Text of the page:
Johanna Lindsey: My First Historical Romance Author

The first historical romance book I ever was The Heir by Johanna Lindsey, almost 6 years ago. After that I quickly devoured all Johanna Lindsey romances. Not all her novels are historical romances, but most are. The exceptions: Warrior’s Woman, Keeper of the Heart and Heart of a Warrior, in the “Deep Space” trilogy and Until Forever, a time-travel romance (set in both contemporary and medieval England), are wonderful in and of themselves, but it is her historicals that stand out to me. Not just because they are so numberable compared to her other works, but because of the way they’ve changed over-time.

book cover of   The Heir    (Reid Family, book 1)  by  Johanna LindseyAfter I read The Heir, I immediately made a grab for the sequel The Devil Who Tamed Her. The Heir was a Cinderella-esque romance. It had great characters, awesome plotline, huge misunderstandings, a hero I loved and hated and a villainess I loved to hate. The heroine, Sabrina, wasn’t beautiful with the exception of her eyes – violet eyes. Yeah, I know what your thinking, violet eyes, HUGE eye-roll moment there. Some people would have put the book down then and there. I was too young to care about this then and continued reading the story for the romance factor alone.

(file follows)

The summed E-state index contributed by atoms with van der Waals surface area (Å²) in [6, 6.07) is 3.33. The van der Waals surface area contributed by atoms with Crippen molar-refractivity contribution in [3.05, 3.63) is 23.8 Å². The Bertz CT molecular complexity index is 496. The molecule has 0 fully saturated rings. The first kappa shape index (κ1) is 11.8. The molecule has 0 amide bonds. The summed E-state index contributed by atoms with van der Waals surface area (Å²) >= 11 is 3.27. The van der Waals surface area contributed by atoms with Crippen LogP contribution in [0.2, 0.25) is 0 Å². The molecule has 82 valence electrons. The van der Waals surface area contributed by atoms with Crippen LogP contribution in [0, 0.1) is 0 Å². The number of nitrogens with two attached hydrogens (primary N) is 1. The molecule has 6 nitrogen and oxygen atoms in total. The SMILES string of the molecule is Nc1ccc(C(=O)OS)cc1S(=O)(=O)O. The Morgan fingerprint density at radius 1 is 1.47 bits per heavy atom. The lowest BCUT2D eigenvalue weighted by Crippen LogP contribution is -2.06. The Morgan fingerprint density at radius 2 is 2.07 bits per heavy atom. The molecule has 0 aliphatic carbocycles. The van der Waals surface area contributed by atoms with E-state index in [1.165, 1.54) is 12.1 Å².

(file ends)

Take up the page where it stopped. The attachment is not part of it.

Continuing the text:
Boy, am I glad that I did! 🙂

If I hadn’t read this novel, despite the use of violet eyes, I would have missed out on one of the best historical romance novels I have read to date. As a whole, it seems like a deceptively light read but there’s so much more to it than basic plot.

First of all, Sabrina’s eyes play a much larger role than just a unique characteristic to make her stand out – because frankly speaking, after the initial reaction to her eyes, Sabrina returns to the role of wallflower very quickly considering who she hangs out with. The way Lindsey describes her eyes, in a way that makes them both unique and unremarkable is interesting. Sabrina considers them her one redeeming feaure, and is quite realistic in thinking so because the rest of her is quite plain.